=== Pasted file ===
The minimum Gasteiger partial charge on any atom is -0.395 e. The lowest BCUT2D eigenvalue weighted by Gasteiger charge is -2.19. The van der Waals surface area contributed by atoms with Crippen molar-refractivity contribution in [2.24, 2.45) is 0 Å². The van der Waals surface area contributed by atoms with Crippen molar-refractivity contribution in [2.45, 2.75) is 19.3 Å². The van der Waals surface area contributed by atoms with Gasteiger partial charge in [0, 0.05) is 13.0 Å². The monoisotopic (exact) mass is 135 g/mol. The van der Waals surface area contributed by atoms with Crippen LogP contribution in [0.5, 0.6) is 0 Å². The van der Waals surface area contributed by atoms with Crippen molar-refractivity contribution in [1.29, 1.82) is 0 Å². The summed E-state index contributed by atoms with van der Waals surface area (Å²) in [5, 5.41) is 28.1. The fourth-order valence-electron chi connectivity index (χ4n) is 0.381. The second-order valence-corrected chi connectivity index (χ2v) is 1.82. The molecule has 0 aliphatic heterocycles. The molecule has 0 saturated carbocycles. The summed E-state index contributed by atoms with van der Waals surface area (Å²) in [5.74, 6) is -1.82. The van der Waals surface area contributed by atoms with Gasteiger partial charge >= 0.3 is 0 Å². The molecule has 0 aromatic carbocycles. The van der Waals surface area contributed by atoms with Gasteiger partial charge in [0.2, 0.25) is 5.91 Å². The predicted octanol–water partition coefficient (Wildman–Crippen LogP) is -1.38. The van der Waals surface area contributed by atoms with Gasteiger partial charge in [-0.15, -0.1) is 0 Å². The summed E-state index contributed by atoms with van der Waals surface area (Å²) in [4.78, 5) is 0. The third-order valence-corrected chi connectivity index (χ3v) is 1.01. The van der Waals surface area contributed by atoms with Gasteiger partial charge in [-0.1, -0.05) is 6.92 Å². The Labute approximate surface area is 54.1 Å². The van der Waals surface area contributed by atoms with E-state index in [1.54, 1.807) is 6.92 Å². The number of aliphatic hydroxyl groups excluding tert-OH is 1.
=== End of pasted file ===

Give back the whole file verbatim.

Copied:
The minimum Gasteiger partial charge on any atom is -0.395 e. The lowest BCUT2D eigenvalue weighted by Gasteiger charge is -2.19. The van der Waals surface area contributed by atoms with Crippen molar-refractivity contribution in [2.24, 2.45) is 0 Å². The van der Waals surface area contributed by atoms with Crippen molar-refractivity contribution in [2.45, 2.75) is 19.3 Å². The van der Waals surface area contributed by atoms with Gasteiger partial charge in [0, 0.05) is 13.0 Å². The monoisotopic (exact) mass is 135 g/mol. The van der Waals surface area contributed by atoms with Crippen LogP contribution in [0.5, 0.6) is 0 Å². The van der Waals surface area contributed by atoms with Crippen molar-refractivity contribution in [1.29, 1.82) is 0 Å². The summed E-state index contributed by atoms with van der Waals surface area (Å²) in [5, 5.41) is 28.1. The fourth-order valence-electron chi connectivity index (χ4n) is 0.381. The second-order valence-corrected chi connectivity index (χ2v) is 1.82. The molecule has 0 aliphatic heterocycles. The molecule has 0 saturated carbocycles. The summed E-state index contributed by atoms with van der Waals surface area (Å²) in [5.74, 6) is -1.82. The van der Waals surface area contributed by atoms with Gasteiger partial charge >= 0.3 is 0 Å². The molecule has 0 aromatic carbocycles. The van der Waals surface area contributed by atoms with Gasteiger partial charge in [0.2, 0.25) is 5.91 Å². The predicted octanol–water partition coefficient (Wildman–Crippen LogP) is -1.38. The van der Waals surface area contributed by atoms with Gasteiger partial charge in [-0.15, -0.1) is 0 Å². The summed E-state index contributed by atoms with van der Waals surface area (Å²) in [4.78, 5) is 0. The third-order valence-corrected chi connectivity index (χ3v) is 1.01. The van der Waals surface area contributed by atoms with Gasteiger partial charge in [-0.1, -0.05) is 6.92 Å². The Labute approximate surface area is 54.1 Å². The van der Waals surface area contributed by atoms with E-state index in [1.54, 1.807) is 6.92 Å². The number of aliphatic hydroxyl groups excluding tert-OH is 1.